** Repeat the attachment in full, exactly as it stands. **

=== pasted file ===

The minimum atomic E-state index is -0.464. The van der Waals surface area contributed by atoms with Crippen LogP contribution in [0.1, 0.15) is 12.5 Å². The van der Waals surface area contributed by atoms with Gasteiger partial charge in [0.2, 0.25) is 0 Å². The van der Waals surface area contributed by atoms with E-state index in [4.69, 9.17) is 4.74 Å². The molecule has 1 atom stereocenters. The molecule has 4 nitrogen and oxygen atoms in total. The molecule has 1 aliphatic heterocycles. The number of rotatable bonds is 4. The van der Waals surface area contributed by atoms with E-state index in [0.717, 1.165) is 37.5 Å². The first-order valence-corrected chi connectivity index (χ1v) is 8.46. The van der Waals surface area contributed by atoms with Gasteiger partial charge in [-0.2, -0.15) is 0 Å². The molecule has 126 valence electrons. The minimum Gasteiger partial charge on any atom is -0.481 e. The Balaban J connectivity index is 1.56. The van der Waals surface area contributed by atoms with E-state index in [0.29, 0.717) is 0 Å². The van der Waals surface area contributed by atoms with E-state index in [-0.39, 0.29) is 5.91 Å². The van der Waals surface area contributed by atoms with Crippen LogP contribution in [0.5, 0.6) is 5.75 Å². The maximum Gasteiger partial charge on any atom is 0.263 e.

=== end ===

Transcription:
The minimum atomic E-state index is -0.464. The van der Waals surface area contributed by atoms with Crippen LogP contribution in [0.1, 0.15) is 12.5 Å². The van der Waals surface area contributed by atoms with Gasteiger partial charge in [0.2, 0.25) is 0 Å². The van der Waals surface area contributed by atoms with E-state index in [4.69, 9.17) is 4.74 Å². The molecule has 1 atom stereocenters. The molecule has 4 nitrogen and oxygen atoms in total. The molecule has 1 aliphatic heterocycles. The number of rotatable bonds is 4. The van der Waals surface area contributed by atoms with E-state index in [0.717, 1.165) is 37.5 Å². The first-order valence-corrected chi connectivity index (χ1v) is 8.46. The van der Waals surface area contributed by atoms with Gasteiger partial charge in [-0.2, -0.15) is 0 Å². The molecule has 126 valence electrons. The minimum Gasteiger partial charge on any atom is -0.481 e. The Balaban J connectivity index is 1.56. The van der Waals surface area contributed by atoms with E-state index in [0.29, 0.717) is 0 Å². The van der Waals surface area contributed by atoms with E-state index in [-0.39, 0.29) is 5.91 Å². The van der Waals surface area contributed by atoms with Crippen LogP contribution in [0.5, 0.6) is 5.75 Å². The maximum Gasteiger partial charge on any atom is 0.263 e.